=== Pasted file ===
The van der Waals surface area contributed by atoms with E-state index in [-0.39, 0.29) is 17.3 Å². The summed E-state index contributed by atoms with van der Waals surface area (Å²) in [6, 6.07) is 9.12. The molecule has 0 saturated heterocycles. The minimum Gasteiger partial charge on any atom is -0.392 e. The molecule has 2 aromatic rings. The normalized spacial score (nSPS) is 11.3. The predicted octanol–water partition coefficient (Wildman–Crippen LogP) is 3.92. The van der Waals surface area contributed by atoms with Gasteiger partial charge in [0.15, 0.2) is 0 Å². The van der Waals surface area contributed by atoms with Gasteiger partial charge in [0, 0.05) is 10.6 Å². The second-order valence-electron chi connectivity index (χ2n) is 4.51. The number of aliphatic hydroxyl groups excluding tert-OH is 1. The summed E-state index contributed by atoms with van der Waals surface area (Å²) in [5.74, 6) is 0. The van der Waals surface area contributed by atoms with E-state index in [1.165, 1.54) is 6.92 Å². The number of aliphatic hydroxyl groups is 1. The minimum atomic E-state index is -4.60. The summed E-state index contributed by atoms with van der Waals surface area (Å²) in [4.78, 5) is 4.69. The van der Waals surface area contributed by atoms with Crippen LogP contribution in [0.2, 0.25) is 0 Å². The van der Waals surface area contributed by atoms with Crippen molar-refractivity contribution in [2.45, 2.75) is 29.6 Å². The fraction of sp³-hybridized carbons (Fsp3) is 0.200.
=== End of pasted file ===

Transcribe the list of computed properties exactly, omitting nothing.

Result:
The van der Waals surface area contributed by atoms with E-state index in [-0.39, 0.29) is 17.3 Å². The summed E-state index contributed by atoms with van der Waals surface area (Å²) in [6, 6.07) is 9.12. The molecule has 0 saturated heterocycles. The minimum Gasteiger partial charge on any atom is -0.392 e. The molecule has 2 aromatic rings. The normalized spacial score (nSPS) is 11.3. The predicted octanol–water partition coefficient (Wildman–Crippen LogP) is 3.92. The van der Waals surface area contributed by atoms with Gasteiger partial charge in [0.15, 0.2) is 0 Å². The van der Waals surface area contributed by atoms with Gasteiger partial charge in [0, 0.05) is 10.6 Å². The second-order valence-electron chi connectivity index (χ2n) is 4.51. The number of aliphatic hydroxyl groups excluding tert-OH is 1. The summed E-state index contributed by atoms with van der Waals surface area (Å²) in [5.74, 6) is 0. The van der Waals surface area contributed by atoms with E-state index in [1.165, 1.54) is 6.92 Å². The number of aliphatic hydroxyl groups is 1. The minimum atomic E-state index is -4.60. The summed E-state index contributed by atoms with van der Waals surface area (Å²) in [4.78, 5) is 4.69. The van der Waals surface area contributed by atoms with Crippen LogP contribution in [0.2, 0.25) is 0 Å². The van der Waals surface area contributed by atoms with Crippen molar-refractivity contribution in [2.45, 2.75) is 29.6 Å². The fraction of sp³-hybridized carbons (Fsp3) is 0.200.